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For their own good
Fifty years ago, they were screwed-up kids sent to the Florida School for Boys to be straightened out. But now they are screwed-up men, scarred by the whippings they endured. Read the story and see a video and portrait gallery.
CCC's Ryan Weber doesn't blow away opponents. He outsmarts them.
By BOB PUTNAM, Times Staff Writer
Published May 14, 2007
CLEARWATER - At tryouts for last year's youth national team, coaches sat behind home plate jotting down descriptions of every pitch the young prospects threw. Some pitches arrived at the catcher's mitt at 90, 91 and 92 mph and the impact resounded throughout the park.
Ryan Weber was not one of those pitchers.
The Clearwater Central Catholic junior is 5 feet 11, 170 pounds. He registered 88 mph on his fastball. It made Weber wonder whether he would make the team.
That's when his travel coach, Mike Adams, called to put in a good word: "I said it would be a big mistake to leave Ryan off."
Weber did more than make the team. He pitched the first no-hitter in the youth national team's history and was named MVP of the Youth National Team Pan Am Baseball Championships.
The University of Florida recruit has continued his meteoric rise this high school season. He is 10-0 with a 0.64 ERA. Today he is scheduled to take the mound in the Class 3A state semifinals against Jacksonville Bolles.
"For most people, it's all about the radar gun, " CCC coach Todd Vaughan said. "But it's not about how hard you can throw, it's about screwing up a batter's timing. And Ryan is the best at it."
Weber is the ultimate thinking man's pitcher. He will not overpower hitters. He will exasperate them, slaying them softly.
He trusts himself to know which of his four pitches fastball, slider, sinker, changeup will be most effective and tells himself exactly where he must locate that pitch to each batter in each situation.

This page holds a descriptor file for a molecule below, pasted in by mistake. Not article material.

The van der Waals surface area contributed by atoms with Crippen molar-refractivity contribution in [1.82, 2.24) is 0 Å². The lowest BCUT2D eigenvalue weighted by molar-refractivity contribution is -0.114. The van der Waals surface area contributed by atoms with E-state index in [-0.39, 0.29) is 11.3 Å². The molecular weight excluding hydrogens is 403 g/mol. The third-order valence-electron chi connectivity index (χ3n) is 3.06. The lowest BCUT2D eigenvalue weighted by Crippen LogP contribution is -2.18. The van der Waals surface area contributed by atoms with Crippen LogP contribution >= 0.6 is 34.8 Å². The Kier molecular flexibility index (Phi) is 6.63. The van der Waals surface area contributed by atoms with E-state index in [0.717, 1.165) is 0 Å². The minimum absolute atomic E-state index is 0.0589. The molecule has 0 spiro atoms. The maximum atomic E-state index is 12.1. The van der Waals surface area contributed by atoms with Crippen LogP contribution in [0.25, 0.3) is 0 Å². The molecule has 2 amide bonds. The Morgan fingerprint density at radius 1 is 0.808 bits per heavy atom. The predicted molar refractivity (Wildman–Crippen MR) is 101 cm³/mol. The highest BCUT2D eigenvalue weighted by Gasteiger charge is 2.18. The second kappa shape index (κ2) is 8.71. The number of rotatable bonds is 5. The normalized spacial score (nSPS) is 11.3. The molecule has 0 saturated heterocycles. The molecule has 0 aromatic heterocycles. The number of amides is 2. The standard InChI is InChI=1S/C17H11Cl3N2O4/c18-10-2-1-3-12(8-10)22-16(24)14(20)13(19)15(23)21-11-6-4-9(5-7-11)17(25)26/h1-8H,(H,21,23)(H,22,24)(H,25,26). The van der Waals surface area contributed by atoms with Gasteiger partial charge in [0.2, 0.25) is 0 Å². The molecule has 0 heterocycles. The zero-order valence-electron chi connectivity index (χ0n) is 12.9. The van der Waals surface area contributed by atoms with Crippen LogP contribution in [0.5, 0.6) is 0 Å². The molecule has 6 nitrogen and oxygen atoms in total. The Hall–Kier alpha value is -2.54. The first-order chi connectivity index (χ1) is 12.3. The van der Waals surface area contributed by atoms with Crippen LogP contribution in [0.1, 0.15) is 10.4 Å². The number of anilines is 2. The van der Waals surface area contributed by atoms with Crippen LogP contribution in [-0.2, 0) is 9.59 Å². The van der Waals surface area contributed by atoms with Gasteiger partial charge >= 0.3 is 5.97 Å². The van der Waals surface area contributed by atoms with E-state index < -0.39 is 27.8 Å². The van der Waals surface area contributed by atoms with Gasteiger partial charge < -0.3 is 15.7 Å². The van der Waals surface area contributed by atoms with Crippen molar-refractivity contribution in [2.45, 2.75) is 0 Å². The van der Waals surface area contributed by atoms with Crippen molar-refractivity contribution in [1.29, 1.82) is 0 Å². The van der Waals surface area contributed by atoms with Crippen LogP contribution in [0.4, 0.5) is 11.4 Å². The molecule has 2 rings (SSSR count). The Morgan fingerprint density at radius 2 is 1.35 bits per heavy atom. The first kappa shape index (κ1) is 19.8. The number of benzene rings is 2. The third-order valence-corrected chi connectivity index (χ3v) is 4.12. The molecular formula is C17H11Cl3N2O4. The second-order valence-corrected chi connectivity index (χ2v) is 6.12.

Fastball in, changeup away and so on. Do it right. Do it efficiently.
Once Weber determines the answers, he is devastating because he routinely hits that spot. He attacks hitters as much with his intellect as with his arm.
"Ryan is a humble, unassuming kid, " Adams said. "But when he takes the mound, he is a different kind of animal. He goes for the jugular and can dissect a plate like a surgeon."
Weber has always gotten things done at his own speed. In his first start for CCC two years ago, he faced a team from Oklahoma that Vaughan said "was more like a men's softball team."
Weber was effective and efficient in shutting the team down.
"Usually, teams facing me for the first time don't think much of me, " Weber said. "I just keep doing the things I need to do. Then I have a couple of strikeouts and teams are not thinking the same thing."
Weber has a list of check points because he wants his mechanics to be so seamless that he never spends a millisecond thinking about his shoulder, his chin or his feet.
This is the artist at work. This is Weber knowing himself. He wants his movements on the mound, everything from his toes to his temples, to be as repetitious as breathing.
"I want to be able to only have to worry about pitching, not how to throw pitches, " he said.
Weber said he considers different scenarios and thinks faster - pitch to pitch - than most hitters. He notices when a hitter adjusts 1 inch in the box after lunging at a changeup and processes that information faster than Google.
Weber believes in being aggressive to make opponents uncomfortable. That helps explain why he averages fewer than 80 pitches a start this year.
"The big thing is to be in control, " he said. "I think I've been able to do that this year."